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trauma

Picture of Jackie Valley

Three cases down and a dozen more to go, Judge William Voy surveys the movement below his bench on a Monday afternoon. The fourth defendant on his calendar, a 13-year-old boy, enters from a side door connecting Family Court to the juvenile detention center. He’s no stranger to Courtroom 18.

Picture of Karen Falla

The neglect in their home countries, the journey and the adjustment have caused deep scars in unaccompanied minors from Central America that fled to the United States. The goal for these kids now is to overcome their emotional issues so they can lead healthy and productive adult lives.

Picture of Karen Falla

Unaccompanied minors from Central America made headlines in 2014 after crossing the USA-Mexico border in unprecedented numbers. Presently, many live in North Texas with parents or guardians. Samuel, a young man age 16, arrived alone trying to avoid the gangs or "maras" in Honduras.

Picture of Ada Calhoun

Proponents of baby courts argue that the traditional system is in crisis. They say the law is in some ways too quick to intervene with parents accused of neglect and abuse. Yet at the same time, they say, the legal system gives families too little attention when it comes to needed services.

Picture of Alexander Smith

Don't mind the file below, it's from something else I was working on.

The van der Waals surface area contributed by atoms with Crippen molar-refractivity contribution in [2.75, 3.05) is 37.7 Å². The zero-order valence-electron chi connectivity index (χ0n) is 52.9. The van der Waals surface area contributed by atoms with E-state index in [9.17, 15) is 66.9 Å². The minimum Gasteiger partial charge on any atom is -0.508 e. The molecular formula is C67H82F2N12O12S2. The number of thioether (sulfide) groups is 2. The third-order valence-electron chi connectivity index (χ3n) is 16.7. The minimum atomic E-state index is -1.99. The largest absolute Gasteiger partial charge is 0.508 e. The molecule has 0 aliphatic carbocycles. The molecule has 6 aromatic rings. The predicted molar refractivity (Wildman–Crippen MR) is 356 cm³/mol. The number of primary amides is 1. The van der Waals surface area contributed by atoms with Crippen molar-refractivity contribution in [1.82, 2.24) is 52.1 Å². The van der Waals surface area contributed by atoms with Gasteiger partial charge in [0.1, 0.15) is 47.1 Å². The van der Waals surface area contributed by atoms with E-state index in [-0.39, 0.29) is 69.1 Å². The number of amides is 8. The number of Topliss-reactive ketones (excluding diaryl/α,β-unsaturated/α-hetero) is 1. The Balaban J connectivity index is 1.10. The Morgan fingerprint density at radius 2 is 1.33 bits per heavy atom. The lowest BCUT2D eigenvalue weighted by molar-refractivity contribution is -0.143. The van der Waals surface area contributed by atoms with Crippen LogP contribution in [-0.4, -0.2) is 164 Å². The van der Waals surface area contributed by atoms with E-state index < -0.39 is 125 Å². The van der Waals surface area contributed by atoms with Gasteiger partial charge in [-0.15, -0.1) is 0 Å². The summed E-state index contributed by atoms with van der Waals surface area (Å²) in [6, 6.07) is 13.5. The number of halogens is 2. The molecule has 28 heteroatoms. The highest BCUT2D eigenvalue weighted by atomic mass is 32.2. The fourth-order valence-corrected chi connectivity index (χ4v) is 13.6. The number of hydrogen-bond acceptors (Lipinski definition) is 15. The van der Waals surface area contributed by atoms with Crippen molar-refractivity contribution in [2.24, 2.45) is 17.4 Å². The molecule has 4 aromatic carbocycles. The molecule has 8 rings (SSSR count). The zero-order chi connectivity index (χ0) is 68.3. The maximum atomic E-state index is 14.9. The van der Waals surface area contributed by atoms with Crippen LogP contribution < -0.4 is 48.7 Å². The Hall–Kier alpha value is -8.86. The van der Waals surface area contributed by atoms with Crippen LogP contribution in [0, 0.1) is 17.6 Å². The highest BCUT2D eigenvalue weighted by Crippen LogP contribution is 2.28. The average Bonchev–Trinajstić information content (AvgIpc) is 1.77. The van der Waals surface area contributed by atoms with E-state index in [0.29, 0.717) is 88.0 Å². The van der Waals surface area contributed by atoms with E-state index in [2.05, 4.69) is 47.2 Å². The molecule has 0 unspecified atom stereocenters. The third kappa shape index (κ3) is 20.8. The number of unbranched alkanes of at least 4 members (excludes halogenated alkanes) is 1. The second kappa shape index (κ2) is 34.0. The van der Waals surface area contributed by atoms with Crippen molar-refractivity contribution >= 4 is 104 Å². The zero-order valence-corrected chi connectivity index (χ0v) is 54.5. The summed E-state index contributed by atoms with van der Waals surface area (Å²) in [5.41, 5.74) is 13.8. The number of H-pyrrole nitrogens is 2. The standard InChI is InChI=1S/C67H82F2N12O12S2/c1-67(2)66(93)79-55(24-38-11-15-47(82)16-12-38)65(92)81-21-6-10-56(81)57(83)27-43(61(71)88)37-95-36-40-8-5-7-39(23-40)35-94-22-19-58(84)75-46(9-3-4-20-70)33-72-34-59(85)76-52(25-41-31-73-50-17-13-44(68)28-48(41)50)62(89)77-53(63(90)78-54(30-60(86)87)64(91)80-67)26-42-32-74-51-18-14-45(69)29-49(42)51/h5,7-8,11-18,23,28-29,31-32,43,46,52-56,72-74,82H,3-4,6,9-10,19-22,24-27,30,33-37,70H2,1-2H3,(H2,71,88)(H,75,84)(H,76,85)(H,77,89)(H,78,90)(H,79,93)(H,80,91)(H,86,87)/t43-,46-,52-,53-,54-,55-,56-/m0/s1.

Walk into the courtroom of Wyandotte County District Judge Kathleen M. Lynch and you may be surprised to find lawyers who aren’t asked to stand up and a judge who prefers street dress to a judge’s robes.

Picture of Mary Pember

During my fellowship project, I chose to focus on the impact of historical trauma and unresolved grief on the lives of Native peoples and ways that they are healing from the trauma and building resiliency. Here's what I learned along the way.

Picture of Kristin Gourlay

Rhode Island’s child welfare system is under the microscope. Gov. Gina Raimondo has called for a complete overhaul, saying the Department of Children, Youth, and Families has not only been mismanaged, but has failed the children and families it’s supposed to serve.

Picture of Ryan White

A study of Holocaust survivors is casting new light on our understanding of trauma’s effects on the body. The research suggests that extreme trauma can manifest itself in our genetic fingerprints — and that these changes can be passed on to the next generation.

Picture of Kristin Gourlay

Children who experience abuse or neglect–or even the stress of poverty—can have serious health problems later in life. That’s one of many challenges for children in Rhode Island’s child welfare system.

Picture of Ryan White

Balitmore Sun reporter Andrea McDaniels set out to tell the stories of the children and families who aren’t the direct victims of violence but who suffer its horrible after-effects for years afterwards. Almost nothing about the project was easy, as McDaniels and editor Diana Sugg recently shared.

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The nation’s overdose epidemic has entered a devastating new phase. Drugs laced with fentanyl and even more poisonous synthetics have flooded the streets, as the crisis spreads well beyond the rural, largely white communities that initially drew attention. The death rate is escalating twice as fast among Black people than among white people. This webinar will give journalists deep insights, fresh story ideas and practical tips for covering an epidemic that killed more than 107,000 people in the U.S. last year. Sign-up here!

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